Woody’s career began at The Richmond News Leader in 1979, where he reported on local high school sports and quickly expanded his beat to include Washington’s NFL franchise.

“Friday nights I would cover a high school game; Saturday, occasionally, a college game; and then Sunday, an NFL game,” Woody said. “It was this great difference, but all of it was fun.”

Alongside his beat responsibilities, Woody wrote a column for The News Leader for a couple of years before the afternoon newspaper merged with the Richmond Times-Dispatch in 1992. At the RTD, he transitioned to a full-time columnist role in 2008.

A group photo of six men wearing suits and ties standing in a room full of people
Paul Woody poses with some of his former colleagues from the Richmond Times-Dispatch at the Hall of Fame ceremony. Woody’s 40-year journalism career started at the Richmond News Leader in 1979, and he joined the staff of the Times-Dispatch in 1992 with the merger of the two papers. (Contributed photo)

Woody estimates that he published an average of 350 bylines a year during his career.

“It was easy to pile up the bylines,” he said. “The challenge was to make sure that what you’re writing is of good quality, and that you’re not mailing it in.”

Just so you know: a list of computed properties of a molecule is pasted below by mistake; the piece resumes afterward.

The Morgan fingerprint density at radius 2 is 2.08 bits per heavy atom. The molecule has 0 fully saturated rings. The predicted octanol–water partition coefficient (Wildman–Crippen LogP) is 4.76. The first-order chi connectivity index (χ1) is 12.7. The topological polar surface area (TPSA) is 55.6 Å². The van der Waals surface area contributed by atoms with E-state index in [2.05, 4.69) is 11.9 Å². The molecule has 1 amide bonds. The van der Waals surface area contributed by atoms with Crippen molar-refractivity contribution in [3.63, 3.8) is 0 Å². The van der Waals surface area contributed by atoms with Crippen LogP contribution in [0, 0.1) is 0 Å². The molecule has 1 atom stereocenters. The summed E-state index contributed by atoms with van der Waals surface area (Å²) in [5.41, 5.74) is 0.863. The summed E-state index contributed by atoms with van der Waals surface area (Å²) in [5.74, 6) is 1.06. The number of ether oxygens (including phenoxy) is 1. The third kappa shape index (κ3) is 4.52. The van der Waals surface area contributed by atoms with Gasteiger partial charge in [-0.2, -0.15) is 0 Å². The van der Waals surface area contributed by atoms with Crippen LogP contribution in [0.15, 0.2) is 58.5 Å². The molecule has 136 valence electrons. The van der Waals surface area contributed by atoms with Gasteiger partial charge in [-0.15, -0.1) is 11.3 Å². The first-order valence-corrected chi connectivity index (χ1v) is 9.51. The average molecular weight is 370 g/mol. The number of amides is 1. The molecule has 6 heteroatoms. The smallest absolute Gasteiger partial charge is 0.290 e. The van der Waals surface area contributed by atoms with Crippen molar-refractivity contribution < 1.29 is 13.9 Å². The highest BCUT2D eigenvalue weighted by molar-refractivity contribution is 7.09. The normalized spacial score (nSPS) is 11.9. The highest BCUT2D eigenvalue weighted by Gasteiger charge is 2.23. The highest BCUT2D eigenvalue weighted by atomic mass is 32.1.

In addition to covering 24 Super Bowls, Woody counts VCU’s run to the Final Four in the 2011 NCAA basketball tournament among his career highlights. He especially recalls how point guard Joey Rodriguez, after shooting an air ball moments earlier, nailed a three-pointer that helped seal an upset victory over the top-seeded Kansas Jayhawks.

“It took some nerve to shoot that shot,” Woody said. “But that was that whole team, really. They were kind of fearless about things like that.”

He also cited the deadly shooting rampage at Virginia Tech in 2007, when RTD editors sent many staff members to Blacksburg to cover the tragedy. Woody wrote a profile on a professor who held his classroom door shut so students could jump out the window.

“Everybody on our staff who went out there did tremendous work,” he said.

Woody said that though the journalism industry has changed dramatically in recent decades, some things haven’t for career hopefuls: putting in the hard work and seeking opportunities to report and write.

“That might mean working as a stringer, staying up to 2 or 3 in the morning to write the story and then fighting to stay awake at your day job,” Woody said. “It might mean working part time on nights and weekends, where you’ll be given a lot to do and very little pay to do it. You might miss opportunities to do things with friends.”

A group photo of 10 people standing in two rows.
Virginia Sports Hall of Fame inductees (front row, from left) Rick Jeffrey, Monica Wright Rogers, Jill Ellis, Paul Woody, Dave Smith. (Back row, from left) Chris Long, LaShawn Merritt, Craig Littlepage, Paul Gartlan (who accepted on behalf of inductee Hal Nunnally) and Will Driscoll, the Hall of Fame’s director. (Virginia Sports Hall of Fame)

Persistence and initiative are key, he said – traits that ultimately guided him into the Virginia Sports Hall of Fame.

“I don’t know how many people from VCU are in it. I’m not sure how many people from Roanoke are in it,” Woody said. “But this guy, this little guy from Roanoke who sat on the bench in basketball and coughed so much running track that my mother was always concerned I was gonna get hurt … now look at him. I got this.”